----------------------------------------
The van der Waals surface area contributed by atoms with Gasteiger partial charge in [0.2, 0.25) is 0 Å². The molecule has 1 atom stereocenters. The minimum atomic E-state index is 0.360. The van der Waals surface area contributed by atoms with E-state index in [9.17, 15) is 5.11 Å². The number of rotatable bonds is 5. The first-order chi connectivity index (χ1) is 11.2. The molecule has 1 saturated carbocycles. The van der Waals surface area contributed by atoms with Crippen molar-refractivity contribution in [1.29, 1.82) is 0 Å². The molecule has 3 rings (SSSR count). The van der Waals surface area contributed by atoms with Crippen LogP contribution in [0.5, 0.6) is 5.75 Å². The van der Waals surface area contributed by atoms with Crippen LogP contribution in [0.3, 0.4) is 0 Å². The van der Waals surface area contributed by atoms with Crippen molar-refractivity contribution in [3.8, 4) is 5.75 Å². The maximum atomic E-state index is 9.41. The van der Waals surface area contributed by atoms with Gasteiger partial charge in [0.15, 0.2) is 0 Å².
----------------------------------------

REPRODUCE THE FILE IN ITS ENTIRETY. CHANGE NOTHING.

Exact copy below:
The van der Waals surface area contributed by atoms with Gasteiger partial charge in [0.2, 0.25) is 0 Å². The molecule has 1 atom stereocenters. The minimum atomic E-state index is 0.360. The van der Waals surface area contributed by atoms with E-state index in [9.17, 15) is 5.11 Å². The number of rotatable bonds is 5. The first-order chi connectivity index (χ1) is 11.2. The molecule has 1 saturated carbocycles. The van der Waals surface area contributed by atoms with Crippen molar-refractivity contribution in [1.29, 1.82) is 0 Å². The molecule has 3 rings (SSSR count). The van der Waals surface area contributed by atoms with Crippen LogP contribution in [0.5, 0.6) is 5.75 Å². The van der Waals surface area contributed by atoms with Crippen LogP contribution in [0.3, 0.4) is 0 Å². The van der Waals surface area contributed by atoms with Crippen molar-refractivity contribution in [3.8, 4) is 5.75 Å². The maximum atomic E-state index is 9.41. The van der Waals surface area contributed by atoms with Gasteiger partial charge in [0.15, 0.2) is 0 Å².